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Stefan Sagmeister: the sabbatical principle

Burn-out is an all too common occurrence these days. With the global financial crisis receding but still looming menacingly in the background, people are working harder than ever before, and it’s taking its toll.

It’s possible to work too hard. Though the sting of the global financial crisis has receded somewhat, some of its after-effects are lingering. People are still working harder than they want to, and it’s taking its toll.

Still, the notion of taking time off still seems like something of a luxury. There’s too much work to do for anyone to rest now!

Which makes Stefan Sagmeister’s ideas on the issue of time off all the more peculiar.

Sagmeister, an enormously prolific and popular figure in the design world, gave a speech entitled ‘The Power of Time Off’ at the TEDGlobal conference in July.

The speech focused on his sabbatical principle. At the tender age of 25, Sagmeister observed that he was much less productive when he worked six days, week after consecutive week. He was exhausted and his designs began to suffer.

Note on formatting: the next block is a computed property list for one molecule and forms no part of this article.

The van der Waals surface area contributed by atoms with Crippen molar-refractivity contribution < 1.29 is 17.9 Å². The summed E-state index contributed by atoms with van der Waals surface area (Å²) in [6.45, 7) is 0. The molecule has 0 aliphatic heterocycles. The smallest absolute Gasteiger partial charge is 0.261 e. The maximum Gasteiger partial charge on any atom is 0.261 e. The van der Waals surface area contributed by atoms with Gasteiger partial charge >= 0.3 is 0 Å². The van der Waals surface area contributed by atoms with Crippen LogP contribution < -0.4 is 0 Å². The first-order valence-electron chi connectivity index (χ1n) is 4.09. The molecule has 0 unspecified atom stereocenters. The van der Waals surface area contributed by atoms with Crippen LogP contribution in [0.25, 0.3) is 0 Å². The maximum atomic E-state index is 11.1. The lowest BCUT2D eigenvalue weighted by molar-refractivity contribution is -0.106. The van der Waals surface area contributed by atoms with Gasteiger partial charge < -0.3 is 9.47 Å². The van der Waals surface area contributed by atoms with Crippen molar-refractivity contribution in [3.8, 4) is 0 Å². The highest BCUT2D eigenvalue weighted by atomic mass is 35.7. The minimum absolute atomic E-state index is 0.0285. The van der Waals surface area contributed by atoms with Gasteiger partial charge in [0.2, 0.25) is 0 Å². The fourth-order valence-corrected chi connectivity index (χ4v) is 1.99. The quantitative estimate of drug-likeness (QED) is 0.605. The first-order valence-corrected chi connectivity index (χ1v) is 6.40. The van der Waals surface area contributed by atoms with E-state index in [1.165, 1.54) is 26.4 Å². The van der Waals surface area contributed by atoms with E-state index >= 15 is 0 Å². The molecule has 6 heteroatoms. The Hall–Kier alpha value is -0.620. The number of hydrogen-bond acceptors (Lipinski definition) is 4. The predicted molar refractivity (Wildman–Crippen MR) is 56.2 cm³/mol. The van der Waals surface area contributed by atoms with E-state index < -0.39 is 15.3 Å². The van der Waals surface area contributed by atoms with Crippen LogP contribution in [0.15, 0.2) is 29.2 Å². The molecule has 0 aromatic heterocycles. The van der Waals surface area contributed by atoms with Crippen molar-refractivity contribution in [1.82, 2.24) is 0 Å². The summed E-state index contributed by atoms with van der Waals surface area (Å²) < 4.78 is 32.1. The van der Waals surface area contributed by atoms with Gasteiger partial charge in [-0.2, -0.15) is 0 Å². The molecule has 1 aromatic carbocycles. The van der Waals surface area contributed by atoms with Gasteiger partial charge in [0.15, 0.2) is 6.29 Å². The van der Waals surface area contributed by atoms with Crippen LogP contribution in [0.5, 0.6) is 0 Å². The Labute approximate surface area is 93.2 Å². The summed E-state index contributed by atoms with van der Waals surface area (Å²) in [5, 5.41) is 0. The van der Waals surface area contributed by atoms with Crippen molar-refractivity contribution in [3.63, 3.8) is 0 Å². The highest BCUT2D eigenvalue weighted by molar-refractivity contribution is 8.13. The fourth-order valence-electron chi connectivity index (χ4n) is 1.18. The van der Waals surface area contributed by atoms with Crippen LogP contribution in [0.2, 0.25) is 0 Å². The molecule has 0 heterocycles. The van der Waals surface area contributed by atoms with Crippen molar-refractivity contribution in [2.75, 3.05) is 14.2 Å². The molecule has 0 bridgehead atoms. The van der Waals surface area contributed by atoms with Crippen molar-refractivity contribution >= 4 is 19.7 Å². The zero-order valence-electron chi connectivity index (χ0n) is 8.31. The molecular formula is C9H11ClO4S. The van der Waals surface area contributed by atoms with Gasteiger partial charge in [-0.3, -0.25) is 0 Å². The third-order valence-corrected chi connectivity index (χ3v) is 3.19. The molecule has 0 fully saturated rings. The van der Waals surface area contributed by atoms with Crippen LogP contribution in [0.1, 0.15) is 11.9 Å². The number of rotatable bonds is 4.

He came to the conclusion that he would cut five years out of his 15 year retirement period and insert them into his long-term schedule at intervals of seven years. These years would be spent on working sabbatical, with the goal of refreshing and re-invigorating the creative productivity of his company.

So, at the end of every seven years, Sagmeister Inc. closes down completely, and its managing director goes on sabbatical for an entire year. The sabbatical isn’t idle, of course; the purpose of it is a creative renewal, so he works every day. The difference does it is in Bali, or New York, away from the day-to-day pressures of running a successful design agency.

“He came to the conclusion that he would cut five years out of his 15 year retirement period and insert them into his long-term schedule at intervals of seven years.”

Sagmeister notes that 3M gives 15% of work hours to employees so they can develop their own ideas (and it works: products like Post-it notes and Scotch tape were invented by employees given creative time) while Google allows a whopping 20%.

It might be easier for creative professionals to take time out for a sabbatical, though, with discipline, the principle can be applied in other professions too.

A working sabbatical of any length is clearly a luxury in a high-pressure job. But even if you apply the principle to your working week or day by day, great things could come of it.

For instance, fifteen minutes out of every hour spent away from your desk, but not necessarily away from your work, is worth trying.

Clearly, if you want to apply this theory, you need to structure it rigorously. Without a plan, a half-day, or fifteen minutes would lapse into leisure time.

But if carried out with a suitable degree of discipline, Sagmeister’s sabbatical philosophy could be strongly beneficial to your productivity and mental health.



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